FIG. 12 is a cross-sectional view of the portion illustrated in FIG. 9, showing a second liner oxidation step; and

FIG. 13 is a cross-sectional view of the portion illustrated in FIG. 3, showing a trench filling step.

DETAILED DESCRIPTION OF THE PREFERRED EMBODIMENTS

FIGS. 1 through 8 illustrate a method of manufacturing an integrated circuit (IC) in accordance with an exemplary embodiment on a bulk substrate. FIGS. 1, 2, 4 and 9-13 illustrate a method of manufacturing an IC in accordance with another exemplary embodiment on a semiconductor-on insulation (SOI) substrate. The methods illustrated in FIGS. 1 through 13 reduce the stress differentials associated with liners disposed on trenches separating differently doped regions. The methods can be used in a shallow trench isolation (STI) process or any process requiring a liner oxide where stress or strains are of concern, such as, in an SMOS process. Advantageously, the liner oxides can be formed in two different process steps and yet provide a high quality oxide with good compatibility.

Referring to FIGS. 1 and 2, a portion 10 of an integrated circuit (IC) is illustrated. Portion 10 is subjected to process 100 (FIG. 4) to form a trench isolation region, such as a shallow trench isolation (STI) structure 16. Portion 10 includes a substrate such as bulk substrate 20. Substrate 20 can include or be a germanium-containing layer or substrate.

Substrate 20 can be provided as an SOI substrate (a structure with a substrate below a buried oxide layer that is below a strained layer). The embodiment described with reference to FIGS. 9-13 shows a substrate 220 in accordance with an SOI structure. Substrate 20 can be any of a variety of IC materials. In one embodiment, substrate 20 is a semiconductor substrate such as a strained silicon substrate.

Portion 10 can be any type of semiconductor device, or portion thereof, made from any of the various semiconductor processes, such as a complementary metal oxide semiconductor (CMOS) process, a bipolar process, or another semiconductor process. Portion 10 may be an entire IC or a portion of an IC, and may include a multitude of electronic component portions.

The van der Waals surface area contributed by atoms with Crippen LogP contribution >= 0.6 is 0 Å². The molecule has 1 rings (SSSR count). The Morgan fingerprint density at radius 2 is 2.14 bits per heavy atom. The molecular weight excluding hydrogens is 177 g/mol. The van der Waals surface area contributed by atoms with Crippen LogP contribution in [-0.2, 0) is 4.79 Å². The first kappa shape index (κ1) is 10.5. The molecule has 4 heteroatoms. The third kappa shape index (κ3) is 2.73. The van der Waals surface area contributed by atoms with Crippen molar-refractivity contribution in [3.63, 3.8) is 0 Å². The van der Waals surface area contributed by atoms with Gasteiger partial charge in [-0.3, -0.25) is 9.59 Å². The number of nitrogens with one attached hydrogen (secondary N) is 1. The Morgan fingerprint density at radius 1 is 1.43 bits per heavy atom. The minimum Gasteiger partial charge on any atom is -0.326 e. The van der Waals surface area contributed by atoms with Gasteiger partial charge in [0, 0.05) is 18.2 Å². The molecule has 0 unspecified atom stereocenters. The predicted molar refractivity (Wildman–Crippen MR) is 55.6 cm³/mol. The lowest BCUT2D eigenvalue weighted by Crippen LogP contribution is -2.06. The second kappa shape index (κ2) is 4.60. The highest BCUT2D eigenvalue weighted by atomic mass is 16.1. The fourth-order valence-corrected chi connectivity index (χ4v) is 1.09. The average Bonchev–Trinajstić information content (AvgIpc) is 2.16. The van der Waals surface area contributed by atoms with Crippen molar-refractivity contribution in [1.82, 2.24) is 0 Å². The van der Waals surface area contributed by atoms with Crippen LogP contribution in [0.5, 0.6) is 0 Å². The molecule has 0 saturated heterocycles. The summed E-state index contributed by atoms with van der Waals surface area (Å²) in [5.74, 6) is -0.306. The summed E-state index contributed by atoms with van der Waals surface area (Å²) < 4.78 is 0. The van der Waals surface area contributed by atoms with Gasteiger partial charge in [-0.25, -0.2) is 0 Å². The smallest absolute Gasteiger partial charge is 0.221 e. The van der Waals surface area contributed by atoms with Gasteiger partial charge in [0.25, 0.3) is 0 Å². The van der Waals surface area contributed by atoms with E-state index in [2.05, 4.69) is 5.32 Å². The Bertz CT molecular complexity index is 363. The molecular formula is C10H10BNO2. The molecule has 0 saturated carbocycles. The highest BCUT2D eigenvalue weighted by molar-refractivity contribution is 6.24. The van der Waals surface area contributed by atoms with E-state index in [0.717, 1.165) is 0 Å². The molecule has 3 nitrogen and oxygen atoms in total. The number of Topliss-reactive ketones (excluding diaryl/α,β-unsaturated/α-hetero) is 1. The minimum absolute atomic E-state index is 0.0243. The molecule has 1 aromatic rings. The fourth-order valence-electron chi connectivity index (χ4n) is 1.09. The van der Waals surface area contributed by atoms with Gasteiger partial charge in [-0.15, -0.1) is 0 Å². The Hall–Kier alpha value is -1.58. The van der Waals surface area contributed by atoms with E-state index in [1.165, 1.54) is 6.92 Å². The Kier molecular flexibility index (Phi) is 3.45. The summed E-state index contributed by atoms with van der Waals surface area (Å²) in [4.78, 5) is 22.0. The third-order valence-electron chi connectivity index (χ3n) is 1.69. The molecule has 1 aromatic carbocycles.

Portion 10 preferably includes CMOS transistors provided in at least one N-well or region 12 and at least one P-well or region 14. N-well or region 12 is preferably comprised of silicon or strained silicon doped with N-type dopants. P-well or region 14 is preferably silicon or strained silicon doped with P-type dopants. N-type and P-type dopants are well known in the art.

Substrate 20 can be a P-type substrate such that P-well or region 14 is part of substrate 20 and is not a separate region in substrate 20 as shown in FIGS. 1 and 2. Alternatively, substrate 20 can be an N-type substrate within which P-well or region 14 is provided. In such an embodiment, N-well or region 12 can be part of substrate 20 or can be provided within another P-well.

N-well or region 12 and P-well or region 14 are separated by trench structure 16. As shown in FIG. 1, trench structure 16 covers all four sides of N-well or region 14 and P-well or region 12, however, other configurations for structure 16 can be utilized. Preferably, trench structure 16 extends beyond a bottom most part of N-well or region 12 and P-well or region 14. Transistors having N-channel regions can be disposed in region 14 and transistors having P-channel regions can be disposed in region 12 in accordance with CMOS techniques. Regions 12 and 14 can contain various transistor structures such as source and drain regions, extensions, channel regions, etc.

With reference to FIG. 3, trench structure 16 (encircled by curve 3 in FIG. 2) includes trench fill material 19 disposed between a first liner 22 and a second liner 24. Liner 22 is preferably optimized for stress associated with N-well or region 12 and liner 24 is preferably optimized for stress associated with P-well or region 14. Liner 22 is provided on a side wall 17 of trench structure 16 associated with region 12 and liner 24 is provided on a side wall 19 of trench structure 16 associated with region 14.

In one embodiment, trench structure 16 has a width from side wall 17 to side wall 16 of 1000-5000 angstroms and a depth of 300-3000 angstroms. Trench structure 16 can be a shallow trench isolation (STI) structure. Trench structure 16 including liners 22 and 24 can have a depth greater than regions 12 and 14.